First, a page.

Friday, March 19, 2010

one of those things to ponder....

So, I called a friend who is as big a WVU basketball fan as I am. ("Danger/danger" if you don't care about basketball skip to the last couple of paragraphs for this will be tedious for a while.)

Dashawn Butler is a basketball player for WVU. He is a wondrous athlete and a extremely good basketball player. In fact, in the over 100 years of WVU basketball, only 2 players have scored more points than him--Jerry West (the icon of West Virginia and the player who is depicted on the NBA logo) and Hot Rod Huntley, who not only played as a pro but was the only white man ever to be a team member of the Harlem Globetrotters! He was a 'hot rod' and became a well known basketball 'color' commentator. Jerry West (called 'Zeak from Cabin Creek" played basketball in high school for East Bank High School. After he led them to the state championship two years in a row, they renamed the town "West Bank" for a while.) I grew up trying to do the tricks Hot Rod did or be the cool customer Jerry West was. When Dashawn was asked about being third in scoring to the two of them, he said (historically accurately) "Both of them did it in 3 years in many fewer games. I'm just a guy who got to play a lot more. They are great, I'm lucky."

Quite a statement for a basketball star in 2010. After WVU won the Big East Tournament on a last second shot by Dashawn, his coach, Bob Huggins, told the interviewer that Dashawn is the most 'complete' player he's ever coached (this is a guy who has won more games as a college coach than any active coaches besides the coaches of Duke, Sryacuse and UConn) "but," he continued, a little teary--not like Bob at all!--"he is a much better person than he is a basketball player...."

I just get misty writing this stuff. Dashawn is all that an more. A genuinely wonderful young man of 22 or so.

I've been worried that he might not play pro ball--not that it would ruin his life--but I hoped it for him. But I knew he reminded me of someone who had a long and productive professional career, but I couldn't remembe who.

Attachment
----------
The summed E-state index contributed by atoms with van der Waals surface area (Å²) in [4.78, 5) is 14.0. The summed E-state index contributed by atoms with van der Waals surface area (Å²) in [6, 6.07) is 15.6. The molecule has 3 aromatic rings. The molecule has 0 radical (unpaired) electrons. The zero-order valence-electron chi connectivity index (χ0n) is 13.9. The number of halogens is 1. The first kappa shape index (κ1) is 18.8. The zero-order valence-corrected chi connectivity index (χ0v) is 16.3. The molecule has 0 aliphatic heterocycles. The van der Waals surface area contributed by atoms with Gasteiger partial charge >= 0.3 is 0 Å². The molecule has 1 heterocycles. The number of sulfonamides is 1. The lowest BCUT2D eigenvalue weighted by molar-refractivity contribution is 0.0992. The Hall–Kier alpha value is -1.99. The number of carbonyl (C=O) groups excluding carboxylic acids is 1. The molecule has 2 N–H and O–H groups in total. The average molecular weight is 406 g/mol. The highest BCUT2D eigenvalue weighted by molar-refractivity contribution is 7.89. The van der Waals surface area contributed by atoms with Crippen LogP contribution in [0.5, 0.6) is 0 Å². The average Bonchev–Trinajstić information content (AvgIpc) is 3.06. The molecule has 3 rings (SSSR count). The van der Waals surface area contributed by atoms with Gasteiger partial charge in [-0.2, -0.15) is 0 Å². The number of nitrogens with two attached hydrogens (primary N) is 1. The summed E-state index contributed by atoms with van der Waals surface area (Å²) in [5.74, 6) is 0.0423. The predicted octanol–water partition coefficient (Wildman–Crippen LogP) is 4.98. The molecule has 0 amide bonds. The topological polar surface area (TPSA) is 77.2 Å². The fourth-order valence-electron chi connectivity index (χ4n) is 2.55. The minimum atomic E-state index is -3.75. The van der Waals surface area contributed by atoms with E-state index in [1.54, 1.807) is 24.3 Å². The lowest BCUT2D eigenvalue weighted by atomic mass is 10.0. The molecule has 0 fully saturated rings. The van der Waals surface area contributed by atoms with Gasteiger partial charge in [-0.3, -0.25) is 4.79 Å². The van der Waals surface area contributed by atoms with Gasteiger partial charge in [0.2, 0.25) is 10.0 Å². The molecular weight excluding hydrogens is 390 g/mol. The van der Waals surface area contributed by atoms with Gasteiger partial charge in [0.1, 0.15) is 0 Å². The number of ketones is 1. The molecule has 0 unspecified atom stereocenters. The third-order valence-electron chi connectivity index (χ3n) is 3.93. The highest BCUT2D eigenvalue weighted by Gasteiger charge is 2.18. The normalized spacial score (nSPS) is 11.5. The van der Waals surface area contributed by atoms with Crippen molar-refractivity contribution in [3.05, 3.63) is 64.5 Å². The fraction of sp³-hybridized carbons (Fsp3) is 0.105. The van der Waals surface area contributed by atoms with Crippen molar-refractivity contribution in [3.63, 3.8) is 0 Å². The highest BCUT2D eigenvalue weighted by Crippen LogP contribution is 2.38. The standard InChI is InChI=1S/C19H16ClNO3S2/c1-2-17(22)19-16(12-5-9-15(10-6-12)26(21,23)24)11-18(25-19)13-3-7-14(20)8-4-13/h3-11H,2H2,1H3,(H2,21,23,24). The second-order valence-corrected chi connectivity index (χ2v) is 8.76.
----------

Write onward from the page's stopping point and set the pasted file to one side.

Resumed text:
Then I did: it was Michael Cooper, a 6'7 guard for the LA Lakers (my favorite pro team since Jerry West played for them and was their general manager for years....). Like Michael Cooper, Dashawn is a 6'7 guard who plays tenacious defense, rebounds, can shoot a 3 or drive the lane, is quicker than he is fast and, by pro standards, is quite thin. When I remembered that Dashawn was like Michael Cooper, I called my friend to tell him.

(OK, here's where non-basketball folks can come back....)

My friend answered the phone and I said, "Michael Cooper. That's who Dashawn is like. He CAN play pro ball...."

After a pause, my friend said, "do you know I almost broke my neck trying to get to the phone and all you have to say is 'Michael Cooper'?"

Well, that was pretty much the end of that. But here's what I've pondered since:
*all I did was make a phone call
*what I had to say, I thought, would be interesting to my friend here in the midst of March Madness--WVU won by 29 in the first round, by the way....
*I never told him he needed to almost break his neck to get to the phone--he has an answering service, let it pick up for goodness sake!

What I've pondered under my castor oil tree is this: how many times, in much more serious situations, do I blame others for my inconvenience, annoyance, near mishaps, etc., etc.....?

A lot I believe....and all they were trying to do was to be helpful or tell me something they thought I'd want to here or simply be a part of my life. And I blame them for my misery.

I should make a list and go apologize for all the times I can remember that I blamed someone else for my discomfort, confusion, pain, bad day.....

That might be worth pondering.....

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some ponderings by an aging white man who is an Episcopal priest in Connecticut. Now retired but still working and still wondering what it all means...all of it.